Glasto cows in the mooo-d for love!
21 February 2005
Despite their lush green grass receiving an annual trampling from thousands of Glastonbury
Festival goers, the conception rate among Michael Eavis' 350 cows is significantly
above average, according to veterinary surgeons who monitor the herd.
Festival regulars have long been hailing the virility of the Vale of Avalon in light of the staggering numbers of babies conceived at the festival. While sceptics point to it being more to do with booze, drugs and partying than the power of the ley lines, Eavis disagrees.
He said: "Worthy Farm is a very romantic place to be and even the cows appreciate the
beauty of the fields and the valley. The Eavis family have been very fertile. We've produced a lot of children. My grandfather
had about 10, my father had five and we've got eight children from a couple of marriages. The farm is a very fertile place
and the cows even live longer than most. There's some magic going on here."
According to the experts however, it's more to do with the 5-star treatment the cows receive during the summer. For several weeks before, during and after the event, the animals are put into luxurious sheds that include their own bed and even a matress.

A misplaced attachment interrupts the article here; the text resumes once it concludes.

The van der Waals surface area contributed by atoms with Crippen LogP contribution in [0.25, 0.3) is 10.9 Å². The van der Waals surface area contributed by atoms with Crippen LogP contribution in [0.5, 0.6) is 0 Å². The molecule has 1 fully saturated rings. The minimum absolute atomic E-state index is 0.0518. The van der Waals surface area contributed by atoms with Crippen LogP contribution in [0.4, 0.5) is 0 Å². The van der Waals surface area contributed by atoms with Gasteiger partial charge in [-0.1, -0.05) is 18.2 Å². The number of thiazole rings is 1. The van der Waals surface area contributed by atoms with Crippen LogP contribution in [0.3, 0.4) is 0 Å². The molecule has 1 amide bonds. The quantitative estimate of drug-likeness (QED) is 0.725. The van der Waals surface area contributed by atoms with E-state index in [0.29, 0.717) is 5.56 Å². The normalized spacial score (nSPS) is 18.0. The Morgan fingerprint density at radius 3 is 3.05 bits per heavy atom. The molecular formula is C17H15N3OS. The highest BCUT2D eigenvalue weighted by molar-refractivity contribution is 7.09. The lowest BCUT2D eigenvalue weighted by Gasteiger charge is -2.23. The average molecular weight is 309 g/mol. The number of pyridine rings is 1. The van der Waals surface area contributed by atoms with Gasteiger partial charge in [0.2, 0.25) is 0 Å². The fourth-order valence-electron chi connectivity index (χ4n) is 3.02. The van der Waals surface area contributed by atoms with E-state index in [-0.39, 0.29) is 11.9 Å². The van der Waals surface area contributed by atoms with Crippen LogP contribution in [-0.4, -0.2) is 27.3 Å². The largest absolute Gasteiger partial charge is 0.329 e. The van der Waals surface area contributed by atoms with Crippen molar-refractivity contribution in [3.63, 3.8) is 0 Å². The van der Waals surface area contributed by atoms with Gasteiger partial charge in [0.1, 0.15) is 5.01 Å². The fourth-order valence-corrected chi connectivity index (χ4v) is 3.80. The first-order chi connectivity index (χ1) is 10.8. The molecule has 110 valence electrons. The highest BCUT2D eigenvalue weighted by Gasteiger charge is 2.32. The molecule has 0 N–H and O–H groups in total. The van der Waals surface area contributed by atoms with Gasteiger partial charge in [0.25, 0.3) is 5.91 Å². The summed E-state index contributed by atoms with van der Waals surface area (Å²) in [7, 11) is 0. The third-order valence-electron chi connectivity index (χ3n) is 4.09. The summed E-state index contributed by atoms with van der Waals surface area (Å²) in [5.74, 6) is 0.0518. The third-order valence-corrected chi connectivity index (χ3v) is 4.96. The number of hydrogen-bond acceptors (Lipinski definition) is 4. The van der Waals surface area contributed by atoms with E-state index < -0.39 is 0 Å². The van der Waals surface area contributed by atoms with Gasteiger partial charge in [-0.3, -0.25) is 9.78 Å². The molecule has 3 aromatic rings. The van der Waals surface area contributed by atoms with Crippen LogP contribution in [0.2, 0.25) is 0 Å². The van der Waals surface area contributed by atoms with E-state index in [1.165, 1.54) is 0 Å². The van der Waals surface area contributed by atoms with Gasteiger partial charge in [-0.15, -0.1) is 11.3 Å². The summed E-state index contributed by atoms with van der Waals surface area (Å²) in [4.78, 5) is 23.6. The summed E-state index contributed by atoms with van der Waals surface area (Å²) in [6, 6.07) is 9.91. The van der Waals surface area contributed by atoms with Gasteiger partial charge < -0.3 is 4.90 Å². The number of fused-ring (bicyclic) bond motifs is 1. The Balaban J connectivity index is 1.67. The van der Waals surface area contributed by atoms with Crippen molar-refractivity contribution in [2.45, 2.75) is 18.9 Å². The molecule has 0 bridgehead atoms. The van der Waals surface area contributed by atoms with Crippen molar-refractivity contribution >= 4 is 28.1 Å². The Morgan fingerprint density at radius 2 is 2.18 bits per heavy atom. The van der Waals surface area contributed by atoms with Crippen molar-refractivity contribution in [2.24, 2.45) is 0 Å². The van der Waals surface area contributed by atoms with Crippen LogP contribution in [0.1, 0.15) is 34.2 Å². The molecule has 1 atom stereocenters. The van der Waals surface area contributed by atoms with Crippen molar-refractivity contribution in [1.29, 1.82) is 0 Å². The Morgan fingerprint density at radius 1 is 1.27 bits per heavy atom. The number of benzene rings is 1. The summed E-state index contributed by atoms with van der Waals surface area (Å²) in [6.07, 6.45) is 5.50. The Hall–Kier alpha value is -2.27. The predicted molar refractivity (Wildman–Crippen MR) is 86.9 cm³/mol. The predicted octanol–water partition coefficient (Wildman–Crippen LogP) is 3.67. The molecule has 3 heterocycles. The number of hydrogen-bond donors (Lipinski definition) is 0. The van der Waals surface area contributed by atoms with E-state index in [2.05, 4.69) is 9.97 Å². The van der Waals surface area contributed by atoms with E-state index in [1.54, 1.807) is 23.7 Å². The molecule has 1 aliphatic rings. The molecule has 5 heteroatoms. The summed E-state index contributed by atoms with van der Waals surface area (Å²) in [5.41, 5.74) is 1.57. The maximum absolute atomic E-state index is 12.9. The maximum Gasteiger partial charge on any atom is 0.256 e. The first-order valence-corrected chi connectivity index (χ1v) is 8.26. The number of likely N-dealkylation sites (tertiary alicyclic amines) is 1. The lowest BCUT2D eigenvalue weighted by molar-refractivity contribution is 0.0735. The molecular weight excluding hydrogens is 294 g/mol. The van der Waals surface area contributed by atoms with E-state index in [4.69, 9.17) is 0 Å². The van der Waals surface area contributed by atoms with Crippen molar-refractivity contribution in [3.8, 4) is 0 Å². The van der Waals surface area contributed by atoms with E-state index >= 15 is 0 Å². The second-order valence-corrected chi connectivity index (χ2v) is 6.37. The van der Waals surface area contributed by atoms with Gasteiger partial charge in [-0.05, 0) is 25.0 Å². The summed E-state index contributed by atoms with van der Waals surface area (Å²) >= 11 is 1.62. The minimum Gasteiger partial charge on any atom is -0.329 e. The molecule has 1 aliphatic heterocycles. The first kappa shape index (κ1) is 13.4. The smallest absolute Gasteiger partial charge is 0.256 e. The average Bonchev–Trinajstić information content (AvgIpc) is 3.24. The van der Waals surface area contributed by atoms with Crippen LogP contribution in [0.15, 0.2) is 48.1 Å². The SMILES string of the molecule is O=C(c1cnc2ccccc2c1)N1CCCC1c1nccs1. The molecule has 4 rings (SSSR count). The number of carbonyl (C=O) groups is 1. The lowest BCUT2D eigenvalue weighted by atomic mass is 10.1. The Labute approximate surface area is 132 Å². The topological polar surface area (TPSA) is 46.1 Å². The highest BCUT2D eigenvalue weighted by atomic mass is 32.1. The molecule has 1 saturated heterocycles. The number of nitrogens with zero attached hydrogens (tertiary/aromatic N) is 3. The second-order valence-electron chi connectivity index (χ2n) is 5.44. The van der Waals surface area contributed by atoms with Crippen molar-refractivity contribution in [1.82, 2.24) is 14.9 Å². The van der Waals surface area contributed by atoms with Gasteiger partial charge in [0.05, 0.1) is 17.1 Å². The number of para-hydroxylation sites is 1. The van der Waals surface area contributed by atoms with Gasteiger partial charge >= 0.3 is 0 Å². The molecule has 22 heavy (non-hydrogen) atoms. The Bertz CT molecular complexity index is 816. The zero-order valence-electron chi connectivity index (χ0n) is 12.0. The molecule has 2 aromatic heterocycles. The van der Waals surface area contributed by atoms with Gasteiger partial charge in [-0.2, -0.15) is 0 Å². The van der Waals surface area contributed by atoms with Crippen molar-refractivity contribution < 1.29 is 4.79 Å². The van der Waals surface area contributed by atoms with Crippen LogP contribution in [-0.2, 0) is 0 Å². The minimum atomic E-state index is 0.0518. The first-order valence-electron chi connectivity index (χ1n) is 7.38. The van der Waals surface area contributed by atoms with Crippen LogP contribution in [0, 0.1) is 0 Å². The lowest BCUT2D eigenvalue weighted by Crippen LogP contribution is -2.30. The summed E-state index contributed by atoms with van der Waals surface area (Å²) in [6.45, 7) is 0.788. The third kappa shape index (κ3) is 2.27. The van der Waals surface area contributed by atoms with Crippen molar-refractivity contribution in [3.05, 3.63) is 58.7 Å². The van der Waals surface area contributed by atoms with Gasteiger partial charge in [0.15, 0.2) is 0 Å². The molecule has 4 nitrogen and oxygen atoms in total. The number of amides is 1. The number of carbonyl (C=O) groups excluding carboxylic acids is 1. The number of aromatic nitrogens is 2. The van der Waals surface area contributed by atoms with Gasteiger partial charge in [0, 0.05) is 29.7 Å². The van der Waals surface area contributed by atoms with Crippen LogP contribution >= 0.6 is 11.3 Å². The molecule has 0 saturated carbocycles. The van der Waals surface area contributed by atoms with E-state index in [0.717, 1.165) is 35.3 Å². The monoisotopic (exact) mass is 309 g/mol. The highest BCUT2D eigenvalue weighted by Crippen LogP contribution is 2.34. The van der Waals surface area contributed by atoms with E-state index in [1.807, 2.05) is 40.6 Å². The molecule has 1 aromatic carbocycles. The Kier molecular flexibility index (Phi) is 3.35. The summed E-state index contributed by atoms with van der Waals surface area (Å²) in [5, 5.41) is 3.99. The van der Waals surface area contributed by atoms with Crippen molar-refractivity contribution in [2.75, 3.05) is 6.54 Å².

Peter Edmonson of Shepton Vetinary Group said: "Worthy Farm cows are looked after extremely well. The fertility rate is down to good management. They look after 350 cows, but each cow is treated as an individual. They are inside for a lot of the summer when cows would normally be out to grass, but they have cubicle beds with individual mattresses. They are lovely, comfortable beds. A lot of the people who go to the festival would be far more comfortable sleeping in the cubicles than they would be in their tents."
The cow expert also refused to rule out the positive affect of the music at Glastonbury. Mr Edmondson said: "Cows are funny. They become accustomed to things. I suspect they just boogie and relax."
However, Eavis also revealed that alchohol might have a part to play because the cows are fed
on the left-overs from cider production, known as 'pummace'.
He said: "It's fantastic stuff. We've been using it for centuries and feeding it to cows is the only way to get rid of it. We get through about 2,500 tonnes of it a year. It comes from the Babysham factory nearby, and a local cider producer in Shepton Mallet."
National conception rates among dairy cattle have fallen as milk yields rise, but Glastonbury is bucking this trend. The farm enjoys a success rate of 46 cows per 100 inseminated, compared with some 40% throughout the UK.
Glastonbury Festival 2005 takes place at Worthy Farm, Pilton, between 24-26 June. Tickets go on sale at 9am Sunday 3 April priced £125.CLICK HERE for more.